Australia-China: a series of reflections
February 26 2020
Note: ‘Australia-China: a series of reflections’ was originally published in December 2019 as the Pearls and Irritations China Series. Pearls and Irritations is a public policy blog founded and managed by John Menadue AO, who has had a distinguished career in the private sector and in the Australian Public Service.
It has never been more important to understand the People’s Republic of China (PRC). Over the last couple of years Australia’s relations with the powerful neighbour of Australasia have sunk to an all-time low. In consultation with John Menadue, I therefore invited some knowledgeable commentators to contribute essays on aspects of China that are relevant to the bilateral relationship, with the aim of demonstrating to the public the breadth of expertise and understanding of Chinese affairs that is available in Australia and New Zealand. These essays were published in December 2019 in Pearls and Irritations, the influential blog maintained by former senior Australian public servant and diplomat, John Menadue. Topics covered included: how China is finding its place in the world; how Chinese society is evolving; and what are China’s enduring core values. The twelve essays have now been gathered together as a series to be republished by the Australia-China Relations Institute of the University of Technology Sydney (UTS:ACRI).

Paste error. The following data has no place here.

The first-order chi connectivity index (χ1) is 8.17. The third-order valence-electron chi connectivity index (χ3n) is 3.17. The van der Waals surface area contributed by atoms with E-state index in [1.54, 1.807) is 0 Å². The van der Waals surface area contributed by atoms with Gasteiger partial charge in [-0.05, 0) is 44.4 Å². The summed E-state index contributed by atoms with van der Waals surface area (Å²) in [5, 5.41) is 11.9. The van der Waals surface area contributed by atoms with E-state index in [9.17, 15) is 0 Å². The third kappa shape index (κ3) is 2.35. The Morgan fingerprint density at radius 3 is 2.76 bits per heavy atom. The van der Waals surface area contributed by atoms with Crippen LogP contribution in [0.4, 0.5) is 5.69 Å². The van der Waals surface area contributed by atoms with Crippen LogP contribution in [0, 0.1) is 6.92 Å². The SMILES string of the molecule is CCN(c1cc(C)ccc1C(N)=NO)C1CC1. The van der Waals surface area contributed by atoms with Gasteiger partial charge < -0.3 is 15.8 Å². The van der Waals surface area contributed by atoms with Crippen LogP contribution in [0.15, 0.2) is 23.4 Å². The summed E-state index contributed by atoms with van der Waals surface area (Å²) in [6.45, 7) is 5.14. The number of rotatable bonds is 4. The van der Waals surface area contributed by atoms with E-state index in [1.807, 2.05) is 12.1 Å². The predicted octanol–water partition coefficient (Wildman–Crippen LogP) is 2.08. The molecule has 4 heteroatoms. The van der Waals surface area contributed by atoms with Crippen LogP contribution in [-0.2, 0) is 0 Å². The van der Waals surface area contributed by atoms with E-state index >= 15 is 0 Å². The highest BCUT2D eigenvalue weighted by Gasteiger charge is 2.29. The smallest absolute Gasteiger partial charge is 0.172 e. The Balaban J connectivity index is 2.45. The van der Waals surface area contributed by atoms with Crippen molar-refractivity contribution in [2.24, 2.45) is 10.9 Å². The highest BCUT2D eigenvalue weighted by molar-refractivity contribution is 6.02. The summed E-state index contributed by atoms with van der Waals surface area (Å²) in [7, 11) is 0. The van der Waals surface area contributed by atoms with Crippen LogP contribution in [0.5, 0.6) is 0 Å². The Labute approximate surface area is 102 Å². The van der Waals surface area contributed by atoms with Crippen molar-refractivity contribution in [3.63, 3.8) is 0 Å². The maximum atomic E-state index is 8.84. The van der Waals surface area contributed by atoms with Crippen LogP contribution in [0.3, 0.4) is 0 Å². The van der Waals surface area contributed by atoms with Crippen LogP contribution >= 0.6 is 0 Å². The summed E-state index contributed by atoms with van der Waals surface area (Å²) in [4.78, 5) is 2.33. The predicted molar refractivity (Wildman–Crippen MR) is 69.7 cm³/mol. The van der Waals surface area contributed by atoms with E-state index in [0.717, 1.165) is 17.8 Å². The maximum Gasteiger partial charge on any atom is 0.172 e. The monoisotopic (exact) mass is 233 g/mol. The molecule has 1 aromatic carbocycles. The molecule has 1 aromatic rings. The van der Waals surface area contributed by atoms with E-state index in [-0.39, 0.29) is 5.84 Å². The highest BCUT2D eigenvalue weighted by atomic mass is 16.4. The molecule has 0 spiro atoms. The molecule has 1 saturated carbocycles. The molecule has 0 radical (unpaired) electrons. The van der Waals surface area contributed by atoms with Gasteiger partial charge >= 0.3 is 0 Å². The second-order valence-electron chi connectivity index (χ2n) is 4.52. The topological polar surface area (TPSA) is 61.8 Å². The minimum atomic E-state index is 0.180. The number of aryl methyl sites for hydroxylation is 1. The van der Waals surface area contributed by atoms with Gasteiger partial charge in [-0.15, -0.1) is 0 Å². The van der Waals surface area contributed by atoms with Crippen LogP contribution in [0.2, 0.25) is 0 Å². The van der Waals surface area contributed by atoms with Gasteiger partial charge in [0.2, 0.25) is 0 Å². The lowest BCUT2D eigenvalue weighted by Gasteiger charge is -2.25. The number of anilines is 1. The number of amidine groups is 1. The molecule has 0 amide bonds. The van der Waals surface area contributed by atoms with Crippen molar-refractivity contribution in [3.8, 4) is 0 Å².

Over the past couple of years, we have seen undue influence on foreign policy-making by a few strident voices, exacerbated by uninformed comments in the media. Criticisms of the PRC government and of the Chinese Communist Party (CCP) have been many and varied. Some may be justified but too often they are based on flimsy evidence, supposition and innuendo. This is no basis for a serious relationship, which Australia certainly needs.
Key to the PRC’s international rise is how its national identity has been formed and what meaning is given to 'nation' – clearly, this influences how the PRC sees its place in the world. This view is largely shaped by its history and culture. When the country has such a vast geographic spread and includes so many ethnic groups besides the dominant Han, the Party and government give priority to national unity. Over the centuries China has often been labelled an 'empire', but it was not committed to maritime expansion like some European empires and the question arises whether the PRC has such ambitions or may have in the future as its economic power and influence increase.